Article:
A local community college is opening up opportunities for students in the growing field of cyber security. The Community College named after Paul D. Camp entered into an agreement with ECPI University to allow students to continue their education in cyber security after they receive a community college degree.

The two signed an agreement allowing those students who earn a certificate in either general education, computer support for either hardware of software to be guaranteed admission to ECPI.

Students can then seek a degree in information and in computer science, also called cyber and network security. They can also go further in their education and obtain a bachelor’s degree in computer and other information-related fields. They can also major in network and cyber security.


PDCCC Vice President for Academic and Student Development Dr. Tara Atkins-Brady said the agreement serves both students and the cybersecurity industry. It creates an economical way for students to enter into a growing field and also provides quality professionals for the thriving cybersecurity industry.

Atkins-Brady said the field of cybersecurity will grow, as will the demand. That makes it important for both colleges to be dedicated to providing an easy transfer to help them get the degrees needed to obtain a good job in the industry.

She also said this helps the students immensely because it gets them to actual jobs more quickly than traditional university programs.

ECPI is pleased with the agreement with Newport News Campus President Dr. John Olson stating it is important for education to keep up with growing industry trends. Olson said he is thrilled to create a partnership with the community college to offer more career opportunities to students.

Interest in these types of programs started when National Security Agency created the National Centers of Academic Excellence in Information Program in 1998. The program’s development was in response to the President’s National Strategy to Secure Cyberspace.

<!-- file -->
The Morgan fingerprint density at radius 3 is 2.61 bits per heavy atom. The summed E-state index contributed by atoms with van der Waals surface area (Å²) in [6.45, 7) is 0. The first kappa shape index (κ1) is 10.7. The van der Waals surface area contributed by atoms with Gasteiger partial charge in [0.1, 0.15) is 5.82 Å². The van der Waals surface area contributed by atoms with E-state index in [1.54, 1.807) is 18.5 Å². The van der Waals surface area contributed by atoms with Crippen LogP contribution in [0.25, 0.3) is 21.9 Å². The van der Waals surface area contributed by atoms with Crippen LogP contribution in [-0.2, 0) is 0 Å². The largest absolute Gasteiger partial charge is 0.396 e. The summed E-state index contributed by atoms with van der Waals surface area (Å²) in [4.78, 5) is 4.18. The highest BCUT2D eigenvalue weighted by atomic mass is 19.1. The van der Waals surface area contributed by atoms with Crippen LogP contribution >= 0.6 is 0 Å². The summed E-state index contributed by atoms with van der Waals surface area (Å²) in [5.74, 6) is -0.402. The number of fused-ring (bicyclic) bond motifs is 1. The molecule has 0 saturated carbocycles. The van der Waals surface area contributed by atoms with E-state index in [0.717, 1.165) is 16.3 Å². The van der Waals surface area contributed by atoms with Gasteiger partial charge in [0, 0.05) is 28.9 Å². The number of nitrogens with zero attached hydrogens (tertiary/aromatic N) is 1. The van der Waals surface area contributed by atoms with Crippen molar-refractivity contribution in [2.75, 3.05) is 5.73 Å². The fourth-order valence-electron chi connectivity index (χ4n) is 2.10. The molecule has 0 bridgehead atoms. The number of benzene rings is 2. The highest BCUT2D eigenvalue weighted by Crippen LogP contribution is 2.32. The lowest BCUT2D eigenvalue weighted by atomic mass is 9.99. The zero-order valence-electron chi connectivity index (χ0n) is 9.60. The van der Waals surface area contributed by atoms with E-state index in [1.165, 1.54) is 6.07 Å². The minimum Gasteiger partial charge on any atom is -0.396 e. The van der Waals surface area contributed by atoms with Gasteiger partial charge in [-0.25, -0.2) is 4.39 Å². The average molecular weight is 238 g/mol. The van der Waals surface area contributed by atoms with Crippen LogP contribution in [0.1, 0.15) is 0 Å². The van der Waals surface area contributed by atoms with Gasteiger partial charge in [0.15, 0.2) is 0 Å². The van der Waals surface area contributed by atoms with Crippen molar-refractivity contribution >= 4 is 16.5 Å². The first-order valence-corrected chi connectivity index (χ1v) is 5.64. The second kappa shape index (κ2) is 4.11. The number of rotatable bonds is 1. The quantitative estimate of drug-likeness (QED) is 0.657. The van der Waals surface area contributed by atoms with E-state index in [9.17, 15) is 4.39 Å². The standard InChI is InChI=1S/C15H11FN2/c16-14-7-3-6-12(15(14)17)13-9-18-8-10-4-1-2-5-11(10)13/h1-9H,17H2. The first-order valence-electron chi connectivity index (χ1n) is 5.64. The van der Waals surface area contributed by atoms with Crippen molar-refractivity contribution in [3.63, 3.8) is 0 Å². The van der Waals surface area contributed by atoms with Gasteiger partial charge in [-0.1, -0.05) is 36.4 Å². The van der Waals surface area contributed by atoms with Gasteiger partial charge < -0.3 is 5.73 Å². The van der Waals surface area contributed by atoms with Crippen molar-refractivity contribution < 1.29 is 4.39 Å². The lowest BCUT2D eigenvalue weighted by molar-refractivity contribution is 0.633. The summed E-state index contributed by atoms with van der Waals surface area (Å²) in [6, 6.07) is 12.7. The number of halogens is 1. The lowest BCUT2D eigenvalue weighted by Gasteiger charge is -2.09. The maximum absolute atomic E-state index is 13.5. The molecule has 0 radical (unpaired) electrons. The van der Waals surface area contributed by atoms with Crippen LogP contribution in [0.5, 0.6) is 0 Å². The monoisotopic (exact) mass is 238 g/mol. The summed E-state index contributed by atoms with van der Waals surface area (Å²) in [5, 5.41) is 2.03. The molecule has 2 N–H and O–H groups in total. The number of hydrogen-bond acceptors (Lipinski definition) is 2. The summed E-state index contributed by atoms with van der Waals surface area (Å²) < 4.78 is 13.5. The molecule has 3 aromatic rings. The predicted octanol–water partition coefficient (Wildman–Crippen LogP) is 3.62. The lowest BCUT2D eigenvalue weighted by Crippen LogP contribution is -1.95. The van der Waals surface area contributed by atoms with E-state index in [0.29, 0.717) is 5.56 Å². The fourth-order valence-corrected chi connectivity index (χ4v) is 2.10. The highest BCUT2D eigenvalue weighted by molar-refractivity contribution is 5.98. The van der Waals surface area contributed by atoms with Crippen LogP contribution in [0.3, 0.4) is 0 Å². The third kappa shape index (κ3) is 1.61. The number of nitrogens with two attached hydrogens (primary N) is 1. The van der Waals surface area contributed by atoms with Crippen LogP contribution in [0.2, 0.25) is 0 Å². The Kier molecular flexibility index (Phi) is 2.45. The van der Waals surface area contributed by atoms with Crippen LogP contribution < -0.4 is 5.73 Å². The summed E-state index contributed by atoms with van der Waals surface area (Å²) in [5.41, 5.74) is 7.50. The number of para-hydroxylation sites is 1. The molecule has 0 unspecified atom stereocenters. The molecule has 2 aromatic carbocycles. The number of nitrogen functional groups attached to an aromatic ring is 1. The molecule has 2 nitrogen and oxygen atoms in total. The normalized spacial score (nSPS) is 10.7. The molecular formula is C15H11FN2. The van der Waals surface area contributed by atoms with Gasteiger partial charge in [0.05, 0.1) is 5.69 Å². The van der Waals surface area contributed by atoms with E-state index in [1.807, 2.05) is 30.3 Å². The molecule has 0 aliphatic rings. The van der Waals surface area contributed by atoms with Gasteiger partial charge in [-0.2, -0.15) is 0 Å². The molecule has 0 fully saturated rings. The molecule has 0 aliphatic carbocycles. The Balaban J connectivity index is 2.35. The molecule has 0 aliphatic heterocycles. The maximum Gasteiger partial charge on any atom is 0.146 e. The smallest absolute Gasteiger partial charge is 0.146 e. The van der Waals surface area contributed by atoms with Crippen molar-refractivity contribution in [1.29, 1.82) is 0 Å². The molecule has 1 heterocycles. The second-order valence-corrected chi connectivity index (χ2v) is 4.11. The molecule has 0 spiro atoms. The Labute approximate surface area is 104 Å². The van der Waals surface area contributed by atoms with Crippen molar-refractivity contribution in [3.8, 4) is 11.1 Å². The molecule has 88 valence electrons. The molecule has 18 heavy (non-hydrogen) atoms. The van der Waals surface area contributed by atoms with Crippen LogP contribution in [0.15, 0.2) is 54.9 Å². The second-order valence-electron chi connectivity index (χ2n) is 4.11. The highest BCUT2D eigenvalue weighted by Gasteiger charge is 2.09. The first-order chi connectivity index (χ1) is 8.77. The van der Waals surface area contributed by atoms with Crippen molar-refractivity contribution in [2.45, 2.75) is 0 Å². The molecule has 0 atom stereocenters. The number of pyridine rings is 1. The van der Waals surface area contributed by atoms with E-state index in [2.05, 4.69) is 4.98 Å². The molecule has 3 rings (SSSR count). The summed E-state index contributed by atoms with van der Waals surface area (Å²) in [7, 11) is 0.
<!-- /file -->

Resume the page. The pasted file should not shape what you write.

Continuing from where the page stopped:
Growth in the cyber security industry started hitting hyper speed on the information highway a few years ago, according to statistics. The Bureau of Labor Statistics states that growth in the cyber security industry is expected to jump 37 percent from 2012 to 2022. Most experts say growth in computer-related fields remains in high demand and adding security to the mix creates more critical, high-paying jobs.


Experts state cyber security content will dramatically expand across all curriculums in the future.

Until now, many of those in the cyber security industry didn’t learn skills in college degree programs because colleges and universities didn’t teach it. They said they got their skills through certificate programs and training on the job. Some said cyber security was something employees stumbled into or were forced into by employers needing those services.

Since more colleges and universities are offering degrees in cyber and information security, companies will now have a vast choice of qualified candidates from which to choose. That may make jobs competitive, but will also mean high salaries for those getting hired.

PSCCC students not only save money from avoiding four-year universities to gain a cyber security degree, they save money under this new agreement between the two schools. Those at the community college who meet set eligibility requirements will get 20 percent off their full-time registration each semester at ECPI. The ECPI application fee will also be waived.

Standards are clear for students seeking the reduction and waiver. PDCCC students must maintain a cumulative 2.5 or higher grade point average in the certificates and have a C or better grade in all courses associated to the degree. They must also complete all courses within the past 10 years.

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